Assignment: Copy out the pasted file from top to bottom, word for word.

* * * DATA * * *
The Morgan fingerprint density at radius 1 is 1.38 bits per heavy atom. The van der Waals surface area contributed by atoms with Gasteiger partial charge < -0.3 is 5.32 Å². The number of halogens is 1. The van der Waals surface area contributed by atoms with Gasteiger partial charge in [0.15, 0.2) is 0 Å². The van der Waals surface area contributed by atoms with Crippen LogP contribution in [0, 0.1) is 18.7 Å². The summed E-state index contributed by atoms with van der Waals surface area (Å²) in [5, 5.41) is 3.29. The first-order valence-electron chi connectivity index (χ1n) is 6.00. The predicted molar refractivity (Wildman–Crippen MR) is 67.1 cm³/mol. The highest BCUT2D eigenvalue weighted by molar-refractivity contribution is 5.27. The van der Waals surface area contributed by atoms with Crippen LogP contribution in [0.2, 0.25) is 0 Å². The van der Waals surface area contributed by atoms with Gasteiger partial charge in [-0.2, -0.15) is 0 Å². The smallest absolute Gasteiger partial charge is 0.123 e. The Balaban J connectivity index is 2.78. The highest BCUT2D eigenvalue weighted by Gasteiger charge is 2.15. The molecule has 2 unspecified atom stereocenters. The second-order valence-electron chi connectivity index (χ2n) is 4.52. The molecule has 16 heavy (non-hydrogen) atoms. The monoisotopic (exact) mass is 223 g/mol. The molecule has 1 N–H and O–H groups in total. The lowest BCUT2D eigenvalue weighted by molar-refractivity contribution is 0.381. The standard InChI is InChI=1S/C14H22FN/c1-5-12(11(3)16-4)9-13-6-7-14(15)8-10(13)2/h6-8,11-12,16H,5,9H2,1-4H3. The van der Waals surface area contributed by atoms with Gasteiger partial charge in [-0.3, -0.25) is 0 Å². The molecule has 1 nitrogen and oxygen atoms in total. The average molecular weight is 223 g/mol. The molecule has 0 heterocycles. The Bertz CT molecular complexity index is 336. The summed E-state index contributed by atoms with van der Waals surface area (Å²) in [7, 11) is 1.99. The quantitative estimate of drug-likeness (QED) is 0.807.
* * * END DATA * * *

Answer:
The Morgan fingerprint density at radius 1 is 1.38 bits per heavy atom. The van der Waals surface area contributed by atoms with Gasteiger partial charge < -0.3 is 5.32 Å². The number of halogens is 1. The van der Waals surface area contributed by atoms with Gasteiger partial charge in [0.15, 0.2) is 0 Å². The van der Waals surface area contributed by atoms with Crippen LogP contribution in [0, 0.1) is 18.7 Å². The summed E-state index contributed by atoms with van der Waals surface area (Å²) in [5, 5.41) is 3.29. The first-order valence-electron chi connectivity index (χ1n) is 6.00. The predicted molar refractivity (Wildman–Crippen MR) is 67.1 cm³/mol. The highest BCUT2D eigenvalue weighted by molar-refractivity contribution is 5.27. The van der Waals surface area contributed by atoms with Crippen LogP contribution in [0.2, 0.25) is 0 Å². The van der Waals surface area contributed by atoms with Gasteiger partial charge in [-0.2, -0.15) is 0 Å². The smallest absolute Gasteiger partial charge is 0.123 e. The Balaban J connectivity index is 2.78. The highest BCUT2D eigenvalue weighted by Gasteiger charge is 2.15. The molecule has 2 unspecified atom stereocenters. The second-order valence-electron chi connectivity index (χ2n) is 4.52. The molecule has 16 heavy (non-hydrogen) atoms. The monoisotopic (exact) mass is 223 g/mol. The molecule has 1 N–H and O–H groups in total. The lowest BCUT2D eigenvalue weighted by molar-refractivity contribution is 0.381. The standard InChI is InChI=1S/C14H22FN/c1-5-12(11(3)16-4)9-13-6-7-14(15)8-10(13)2/h6-8,11-12,16H,5,9H2,1-4H3. The van der Waals surface area contributed by atoms with Gasteiger partial charge in [-0.3, -0.25) is 0 Å². The molecule has 1 nitrogen and oxygen atoms in total. The average molecular weight is 223 g/mol. The molecule has 0 heterocycles. The Bertz CT molecular complexity index is 336. The summed E-state index contributed by atoms with van der Waals surface area (Å²) in [7, 11) is 1.99. The quantitative estimate of drug-likeness (QED) is 0.807.